Nature is medicine, doctors say
Numerous studies tout healing power of time outdoors
Perhaps the next prescription from your doctor will be for something a little different: contact with nature.
Many studies have looked at the positive impact of nature on emotional and physical health. Some research has suggested that we are genetically hard-wired to seek green surroundings for our health and well-being.
What are some health benefits of contact with nature and greenery?
Here are surprising findings from studies over the past few years:
- Green environments improve mental acuity. Children who play in playgrounds seem to have higher scores for attention than those who play on asphalt. In a study of 96 children diagnosed with attention-deficit hyperactivity disorder, the greener the play area, the better the concentration and mental functioning.
- Green environments reduce aggression and crime. A 2001 study showed that housing blocks in Chicago with high levels of greenery had about 50 percent fewer property and violent crimes, compared with housing areas with little vegetation.
- Green environments reduce stress, depression and anxiety. A 2005 study in Sweden found that the more often one visits green areas, the less often one reports stress-related sickness. Other studies have shown that doing exercise in nature reduces depression and anxiety in adults.
- Green environments improve the functioning of the body's immune system. A 2007 study in Japan showed that a three-day exposure to nature increased the body's natural "killer cells" by 50 percent. A 2008 study showed that enhanced activity of white blood cells lasted more than a week after exposure to nature.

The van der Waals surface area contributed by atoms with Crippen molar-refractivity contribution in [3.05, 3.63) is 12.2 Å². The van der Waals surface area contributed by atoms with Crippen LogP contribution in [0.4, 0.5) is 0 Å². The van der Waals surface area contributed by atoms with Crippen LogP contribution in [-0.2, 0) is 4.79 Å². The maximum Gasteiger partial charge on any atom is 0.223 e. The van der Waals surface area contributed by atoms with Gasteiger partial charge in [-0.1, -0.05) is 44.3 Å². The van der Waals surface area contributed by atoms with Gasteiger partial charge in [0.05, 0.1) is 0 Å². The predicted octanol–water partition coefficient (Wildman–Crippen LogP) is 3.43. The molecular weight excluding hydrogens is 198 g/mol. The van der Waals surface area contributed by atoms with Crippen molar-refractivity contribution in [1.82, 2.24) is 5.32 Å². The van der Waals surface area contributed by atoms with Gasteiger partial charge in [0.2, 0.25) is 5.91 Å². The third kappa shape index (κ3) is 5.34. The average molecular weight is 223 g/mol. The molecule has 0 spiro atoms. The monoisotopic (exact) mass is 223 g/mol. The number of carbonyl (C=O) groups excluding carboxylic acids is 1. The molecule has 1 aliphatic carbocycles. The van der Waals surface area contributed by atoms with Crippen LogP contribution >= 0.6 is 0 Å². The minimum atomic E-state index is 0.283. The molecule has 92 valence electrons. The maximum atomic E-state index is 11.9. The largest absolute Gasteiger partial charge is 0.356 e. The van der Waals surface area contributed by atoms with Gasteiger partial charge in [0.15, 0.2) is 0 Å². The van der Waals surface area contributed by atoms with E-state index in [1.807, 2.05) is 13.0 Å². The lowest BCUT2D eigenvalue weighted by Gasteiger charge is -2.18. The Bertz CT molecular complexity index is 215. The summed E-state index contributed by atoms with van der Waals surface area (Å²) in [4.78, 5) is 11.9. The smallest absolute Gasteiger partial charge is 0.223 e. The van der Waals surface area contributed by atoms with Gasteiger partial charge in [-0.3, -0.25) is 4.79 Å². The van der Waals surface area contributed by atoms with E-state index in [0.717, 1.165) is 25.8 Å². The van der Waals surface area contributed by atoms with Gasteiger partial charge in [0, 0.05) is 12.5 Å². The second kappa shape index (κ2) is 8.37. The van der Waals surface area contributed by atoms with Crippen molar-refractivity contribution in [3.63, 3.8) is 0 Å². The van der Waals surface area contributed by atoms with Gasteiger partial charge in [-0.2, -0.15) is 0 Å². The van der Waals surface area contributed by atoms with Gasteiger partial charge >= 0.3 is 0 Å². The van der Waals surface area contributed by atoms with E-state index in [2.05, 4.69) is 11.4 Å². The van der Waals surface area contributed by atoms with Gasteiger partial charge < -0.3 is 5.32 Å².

- Green environments lower blood pressure. In a study this year of 280 people in Japan, scientists found that walking through a forest or other wooded area for a few hours lowered concentrations of the stress hormone cortisol, lowered the pulse rate and lowered blood pressure.
- Green environments make one feel healthy. A 2006 epidemiological study in the Netherlands on more than 250,000 people showed that the percentage of green space in a living environment has a positive association with residents' perceived general health. This was most apparent among the elderly, housewives and lower socioeconomic groups.
In fact, the Japanese have a name for exposure to greenery, "Shinrin-yoku" — roughly translating as taking in the forest atmosphere or forest bathing. We think this is a great prescription for overall good health and should be taken often.
So go ahead and take one Shinrin-yoku and call us in the morning.
Drs. Kay Judge and Maxine Barish-Wreden are medical directors of Sutter Downtown Integrative Medicine program in Sacramento, Calif.
We reserve the right to remove any content at any time from this Community, including without limitation. Please check our Community Rules for more information. We ask that you report content that you in good faith believe violates the above rules by clicking the Flag link next to the offending comment or fill out this form. New comments are only accepted for two weeks from the date of publication.